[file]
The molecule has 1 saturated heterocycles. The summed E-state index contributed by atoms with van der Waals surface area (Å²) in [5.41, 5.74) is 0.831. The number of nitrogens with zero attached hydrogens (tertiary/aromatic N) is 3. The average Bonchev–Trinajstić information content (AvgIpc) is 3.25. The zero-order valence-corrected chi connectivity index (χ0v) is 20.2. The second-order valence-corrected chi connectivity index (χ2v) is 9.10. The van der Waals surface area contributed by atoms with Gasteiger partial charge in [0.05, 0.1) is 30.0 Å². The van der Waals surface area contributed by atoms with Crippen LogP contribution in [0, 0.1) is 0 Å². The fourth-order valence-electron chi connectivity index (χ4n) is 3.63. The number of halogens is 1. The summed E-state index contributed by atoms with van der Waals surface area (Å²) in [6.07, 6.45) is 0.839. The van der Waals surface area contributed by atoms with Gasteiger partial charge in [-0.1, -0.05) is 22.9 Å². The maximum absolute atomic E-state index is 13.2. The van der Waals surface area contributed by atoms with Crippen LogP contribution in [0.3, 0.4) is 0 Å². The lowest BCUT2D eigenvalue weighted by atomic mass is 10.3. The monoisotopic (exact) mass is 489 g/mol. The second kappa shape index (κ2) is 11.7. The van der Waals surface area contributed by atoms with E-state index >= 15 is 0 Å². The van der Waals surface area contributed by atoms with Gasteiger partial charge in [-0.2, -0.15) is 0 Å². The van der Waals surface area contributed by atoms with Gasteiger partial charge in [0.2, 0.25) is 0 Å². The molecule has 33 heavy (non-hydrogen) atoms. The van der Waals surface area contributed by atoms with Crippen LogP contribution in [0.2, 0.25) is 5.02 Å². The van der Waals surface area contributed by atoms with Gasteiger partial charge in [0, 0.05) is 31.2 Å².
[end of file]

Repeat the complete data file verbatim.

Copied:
The molecule has 1 saturated heterocycles. The summed E-state index contributed by atoms with van der Waals surface area (Å²) in [5.41, 5.74) is 0.831. The number of nitrogens with zero attached hydrogens (tertiary/aromatic N) is 3. The average Bonchev–Trinajstić information content (AvgIpc) is 3.25. The zero-order valence-corrected chi connectivity index (χ0v) is 20.2. The second-order valence-corrected chi connectivity index (χ2v) is 9.10. The van der Waals surface area contributed by atoms with Gasteiger partial charge in [0.05, 0.1) is 30.0 Å². The van der Waals surface area contributed by atoms with Crippen LogP contribution in [0, 0.1) is 0 Å². The fourth-order valence-electron chi connectivity index (χ4n) is 3.63. The number of halogens is 1. The summed E-state index contributed by atoms with van der Waals surface area (Å²) in [6.07, 6.45) is 0.839. The van der Waals surface area contributed by atoms with Gasteiger partial charge in [-0.1, -0.05) is 22.9 Å². The maximum absolute atomic E-state index is 13.2. The van der Waals surface area contributed by atoms with Crippen LogP contribution in [0.3, 0.4) is 0 Å². The lowest BCUT2D eigenvalue weighted by atomic mass is 10.3. The monoisotopic (exact) mass is 489 g/mol. The second kappa shape index (κ2) is 11.7. The van der Waals surface area contributed by atoms with E-state index >= 15 is 0 Å². The van der Waals surface area contributed by atoms with Gasteiger partial charge in [-0.2, -0.15) is 0 Å². The van der Waals surface area contributed by atoms with Gasteiger partial charge in [0.2, 0.25) is 0 Å². The molecule has 33 heavy (non-hydrogen) atoms. The van der Waals surface area contributed by atoms with Crippen LogP contribution in [0.2, 0.25) is 5.02 Å². The van der Waals surface area contributed by atoms with Gasteiger partial charge in [0, 0.05) is 31.2 Å².